The distribution of income between wages and profits is a social process and is therefore ignorant of any natural laws. The fact that companies can so easily pass on cost shocks, while employees suffer real losses to their purchasing power, attests all the more to the weakness of unions and the strength of capital. While mainstream economists repeatedly warn against providing automatic adjustments to wages and social spending to compensate for inflation, such indexation is a de facto reality for some capital incomes: firms can pass through cost increases one to one, or even have them written into their contracts, as in the case of the 70 percent rent indexation in Berlin.

By pointing to the role of profits, Weber has freed the discourse on rising prices from the straitjacket imposed on it by mainstream theories of inflation. From the simple fact that “prices rise because firms raise them,” a theoretical superstructure has been erected in recent decades that excludes firms’ price-setting capabilities and their distributional effects. In their absence, such anti-statist perspectives reduce inflation to crude money printing and ballooning government debt. Thanks to Weber’s analysis, the focus has now shifted to policy instruments such as price controls and windfall profit taxes, and thus on capital, rather than on adjustments to the income of the working class resultant from the unemployment induced by monetary policy.

Even ECB president Christine Lagarde told the European Parliament that monetary policy is not as effective at managing the price increases of our time and that changes in antitrust law should shoulder more of the burden. And the IMF director Gita Gopinath stated in June that profit margins must sink in order to combat inflation.

Seller’s Inflation Changes Everything

Yet Weber’s research has implications that go beyond confronting price shocks. What do minimum wages, corporate taxes, carbon prices, and interest rate hikes have in common? All these measures are policy goals that imply rising costs for the firms inhabiting the private sector. If Weber is right, and further research supports her thesis, then we live in a market structure in which social democratic steering requires instruments entirely different from those discussed in liberal policy circles.

If many firms can pass on the immediate costs that social democratic economic policy imposes on them (minimum wages, corporate taxes, carbon prices and taxes, interest rates), then there’s a troubling possibility that such policy will have either no effects at all or will be entirely self-defeating. What’s the point of raising the minimum wage if the price level rises at the same clip? Leaving inflation fighting to central banks, and the technocratic ring-fencing of distributional conflict that goes along with it, is likewise ineffective if companies can pass on higher borrowing costs down the line.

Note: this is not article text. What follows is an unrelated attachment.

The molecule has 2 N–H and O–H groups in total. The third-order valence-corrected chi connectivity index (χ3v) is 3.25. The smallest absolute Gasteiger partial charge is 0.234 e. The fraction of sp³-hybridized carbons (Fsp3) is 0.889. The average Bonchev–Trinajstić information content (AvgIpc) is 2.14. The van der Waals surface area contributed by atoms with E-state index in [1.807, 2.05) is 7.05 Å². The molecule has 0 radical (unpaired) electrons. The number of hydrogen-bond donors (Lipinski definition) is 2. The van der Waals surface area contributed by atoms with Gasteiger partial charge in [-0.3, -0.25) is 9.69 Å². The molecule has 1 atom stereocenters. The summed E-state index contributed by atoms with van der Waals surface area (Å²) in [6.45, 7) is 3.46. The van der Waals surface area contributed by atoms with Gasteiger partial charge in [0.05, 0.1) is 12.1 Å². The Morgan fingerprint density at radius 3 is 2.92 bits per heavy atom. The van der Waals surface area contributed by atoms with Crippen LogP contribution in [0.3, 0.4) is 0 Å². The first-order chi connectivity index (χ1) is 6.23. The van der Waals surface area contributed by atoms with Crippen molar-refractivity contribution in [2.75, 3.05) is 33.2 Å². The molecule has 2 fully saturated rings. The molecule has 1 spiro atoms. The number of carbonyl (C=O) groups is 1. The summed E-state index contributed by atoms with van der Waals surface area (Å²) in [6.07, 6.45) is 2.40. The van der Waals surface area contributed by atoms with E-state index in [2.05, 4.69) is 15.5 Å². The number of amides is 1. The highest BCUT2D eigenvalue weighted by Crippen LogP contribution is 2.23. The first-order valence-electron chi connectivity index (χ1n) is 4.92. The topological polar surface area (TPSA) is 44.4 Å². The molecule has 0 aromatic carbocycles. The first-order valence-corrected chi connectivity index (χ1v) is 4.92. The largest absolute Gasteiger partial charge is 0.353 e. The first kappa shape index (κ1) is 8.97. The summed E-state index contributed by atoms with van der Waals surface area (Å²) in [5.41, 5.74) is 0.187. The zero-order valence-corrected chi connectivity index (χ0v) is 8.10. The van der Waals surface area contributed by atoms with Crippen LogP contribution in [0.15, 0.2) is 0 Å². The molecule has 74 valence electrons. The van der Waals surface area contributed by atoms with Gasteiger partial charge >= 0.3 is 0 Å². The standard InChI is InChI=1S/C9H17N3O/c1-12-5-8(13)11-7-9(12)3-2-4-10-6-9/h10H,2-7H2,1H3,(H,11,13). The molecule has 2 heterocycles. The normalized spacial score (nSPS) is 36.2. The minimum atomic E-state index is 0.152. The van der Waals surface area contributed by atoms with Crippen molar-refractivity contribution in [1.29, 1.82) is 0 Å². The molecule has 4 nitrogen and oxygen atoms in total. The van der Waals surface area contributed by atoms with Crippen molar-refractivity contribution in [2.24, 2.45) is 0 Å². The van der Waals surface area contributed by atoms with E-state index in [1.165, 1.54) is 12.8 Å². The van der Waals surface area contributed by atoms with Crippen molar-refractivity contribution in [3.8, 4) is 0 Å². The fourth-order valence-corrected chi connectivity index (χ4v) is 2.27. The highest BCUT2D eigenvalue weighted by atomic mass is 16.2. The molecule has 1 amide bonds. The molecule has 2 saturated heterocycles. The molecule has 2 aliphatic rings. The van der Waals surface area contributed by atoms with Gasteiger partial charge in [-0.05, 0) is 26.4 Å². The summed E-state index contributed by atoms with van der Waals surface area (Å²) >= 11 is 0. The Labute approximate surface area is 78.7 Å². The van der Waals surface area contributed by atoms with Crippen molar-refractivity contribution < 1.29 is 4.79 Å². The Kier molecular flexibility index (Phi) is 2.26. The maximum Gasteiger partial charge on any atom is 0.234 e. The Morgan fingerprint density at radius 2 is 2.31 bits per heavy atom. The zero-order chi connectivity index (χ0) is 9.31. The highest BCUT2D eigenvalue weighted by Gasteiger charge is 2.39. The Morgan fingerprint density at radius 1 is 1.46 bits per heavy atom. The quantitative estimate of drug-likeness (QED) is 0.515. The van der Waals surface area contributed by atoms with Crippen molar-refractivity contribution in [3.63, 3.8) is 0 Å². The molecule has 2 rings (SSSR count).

“Bargaining for wages” thus presents itself as an illusion, as the market power of corporations ultimately determines the purchasing power of workers. The midcentury economist Michał Kalecki argued that sellers of labor power only ever negotiate their nominal wages, given that their real wages are structurally determined by the pricing power of firms — that is, by the relative strengths of big business, unions, and state institutions in the labor market. Put differently, real wages depend on the state of the class struggle.

Progressive economic policy thus cannot do without demands for a change in the market structure that creates the power by which to pass on cost increases. That means breaking up monopolies, strengthening unions, skimming off excess profits through windfall taxes, and maintaining strategic reserves of critical inputs. The recent reform of Germany’s antitrust law is a first step in this direction. In an interview with the Frankfurter Allgemeine Zeitung, the head of the German antitrust authority announced legal action in industries in which “prices go up in a very conspicuously uniform manner.” And that is the economic profession’s biggest fear: that economic conditions will be politicized and democratized.